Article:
And the woman who made me realise that is called Janaki Agnes Penelope Majumdar Bonnerjee. :)   

Monday, December 19, 2011

The Fraumünster's Church

At Zürich, we first went to the Fraumünster's Church.

Even before entering the city, the towers of Frau and Gross Münster could be made out from the distance. Earlier that day, we'd been up at Pilatus. The previous night, Switzerland had experienced its first snowfall this season, and the inhabitants of Luzern had come to the peak and basked on the glorious sunshine falling on the snow. A group of four people had carried their enormous Alphorns up the peak, and played them as a sort of invocation to the snow, the tune being called the "Waldecho" - a Swiss folk tradition, dating back to centuries.

We'd entered the city through the Altstadt, and as S crazily shot pictures of imposing towers and latest car-models, I clutched my camera and walked slowly towards the square. It was a Sunday, with moderately pleasant weather verging on the chilly, and the inhabitants were slowly venturing out to enjoy the evening. The river Limmat flowed gently below, and I carelessly clutched the banister while looking mesmerised at the church which rose ahead.



I've always had a fascination for small churches. Having spent seventeen years of my life in proximity to one, and a further three years of college life overlooking the tiny Victorian church next door, I probably cannot explain the strange thrill and melancholy that runs through me when I hear church bells ringing in a strange unfamiliar town. The Münsterbrücke (bridge) running over the Limmat separates Frau- from Grossmünster. Frau meaning "lady" in German, the church was once a medieval abbess with influential political power. During Reformation, its powers were dissolved, and having survived the centuries, it now serves as a parish church. In the later half of the twentieth century, Chagall had designed five stained glass windows, which though cannot be readily made out from the outside, offers a fascinating experience when viewed from the inside. Each of the windows depicts a Christian story. While this is the official history of the church, local lore says that King Louis II, who founded the church in 853 AD, had a daughter Hildegard. She was once visited in her dream by a stag, who had leapt across the Limmet and landed on the very spot where the church was later built. It had then dissolved into thin air. Taken as a divine intervention, she had urged her father to build the church.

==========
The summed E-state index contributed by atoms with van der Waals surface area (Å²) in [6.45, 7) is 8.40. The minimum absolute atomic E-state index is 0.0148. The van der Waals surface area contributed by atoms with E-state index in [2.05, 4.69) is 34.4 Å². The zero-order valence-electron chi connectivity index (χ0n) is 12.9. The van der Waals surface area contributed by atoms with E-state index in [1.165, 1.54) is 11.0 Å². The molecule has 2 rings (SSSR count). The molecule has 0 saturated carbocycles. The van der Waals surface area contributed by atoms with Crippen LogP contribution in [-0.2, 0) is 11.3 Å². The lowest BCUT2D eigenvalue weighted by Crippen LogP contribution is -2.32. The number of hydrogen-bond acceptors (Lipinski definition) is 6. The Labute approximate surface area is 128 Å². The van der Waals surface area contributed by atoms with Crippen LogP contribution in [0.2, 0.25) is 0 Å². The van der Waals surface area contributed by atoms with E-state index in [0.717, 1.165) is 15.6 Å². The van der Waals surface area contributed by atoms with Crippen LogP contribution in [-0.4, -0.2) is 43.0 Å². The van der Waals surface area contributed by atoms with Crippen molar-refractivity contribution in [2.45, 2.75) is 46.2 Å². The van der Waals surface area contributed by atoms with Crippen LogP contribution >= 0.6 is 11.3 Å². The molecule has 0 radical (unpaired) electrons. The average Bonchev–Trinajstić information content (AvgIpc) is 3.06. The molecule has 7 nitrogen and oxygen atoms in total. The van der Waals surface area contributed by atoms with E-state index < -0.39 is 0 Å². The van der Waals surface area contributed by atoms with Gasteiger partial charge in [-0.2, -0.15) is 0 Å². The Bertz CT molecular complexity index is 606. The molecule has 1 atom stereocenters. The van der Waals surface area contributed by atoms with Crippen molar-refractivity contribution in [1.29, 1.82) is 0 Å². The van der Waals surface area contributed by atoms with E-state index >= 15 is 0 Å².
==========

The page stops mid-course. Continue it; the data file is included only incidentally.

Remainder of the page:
It was nearly closing time when I entered the church. One has to walk past the wrought iron gates through the corridor with frescoes adorning both sides of the walls, and find herself in the hall, surrounded by the dazzling windows on all sides. If you face the windows and are rapt in admiration for them, then immediately behind you would be the chapel. There were a few people inside, some reading the book, some praying, some quietly sitting. I sat in a corner, for I don't know how long. I was taken back to my school days, which being a Roman Catholic convent, had a cozy chapel ensconced in the main school building, where we would often go and pray with our Sisters. There was another impressive painted window in front of us, and with the fragrance of the flowers, the whole atmosphere was rendered sublime. After a long time, I realised it was time to leave. I had some difficulty locating the exit, as often sensitive situations muddle my rational powers of thinking. When I did locate, I found the iron gates closed. I felt like one of the Von Trapp sisters, hiding in the convent from the soldiers, but I had to open it, as if a testimony to the changed circumstances. Out in the square, exactly opposite to the church was a statue of Hans Waldmann, the mayor of Zürich in the fifteenth century.



Photography is prohibited inside the church, and I support it. To me, it seems to protect the sanctity of something so precious, beautiful and personal, from the claws of populism. As I stood outside in the evening chill, I looked at the church and told myself, "You've come a long way, my lady."



St. Peter's Church



The Grossmünster church



Towers of the Grossmünster

As we were opening the iron gates, the tower bells started ringing. S and I stood on the square for a long time, and as they stopped, the bells from the Grossmünster from the other side started chiming. We held our hands together and began walking on the old cobbled streets.


Tuesday, December 13, 2011

La Belle et la Bête

When I was in kindergarten, my Maa had told me the story of the selfish giant and his garden. I can still remember the days. I would come home by noon, and during the still afternoon, when Baba would be away at office, my Granma (Thamma) would be in her room, quietly reading the paper after her short siesta, and I would lie awake beside Maa who would be sleeping, looking at the slim book which contained the story. I had barely learnt to read, and I would form the words, not understanding all of them. I would imagine the giant living in our para, with his high-wall surrounding his beautiful garden. I believed that that was the phase when he'd put up the notice of "trespassers will be prosecuted", and so I had to play on the dusty road - which was really covered with stones just like in the story. Being a loner, I would patiently wait for the day when the giant would break down the wall, and I would creep in softly and play.

Sundays were my favourites. Baba was home, and we would spend the mornings together, watching cartoons that Doordarshan aired after their staple Sunday rangoli. That was when Baba had told me the story of Gulliver's Travels and I would spend long hours deliberating exactly how small the lilliputs were, taking my tiny finger as the standard size. It was around that time that I had watched Disney's 'Beauty and the Beast', and by some curious penchant of the child mind (especially mine) to muddle up details, I would eventually grow up to equate the Giant with Belle's Beast.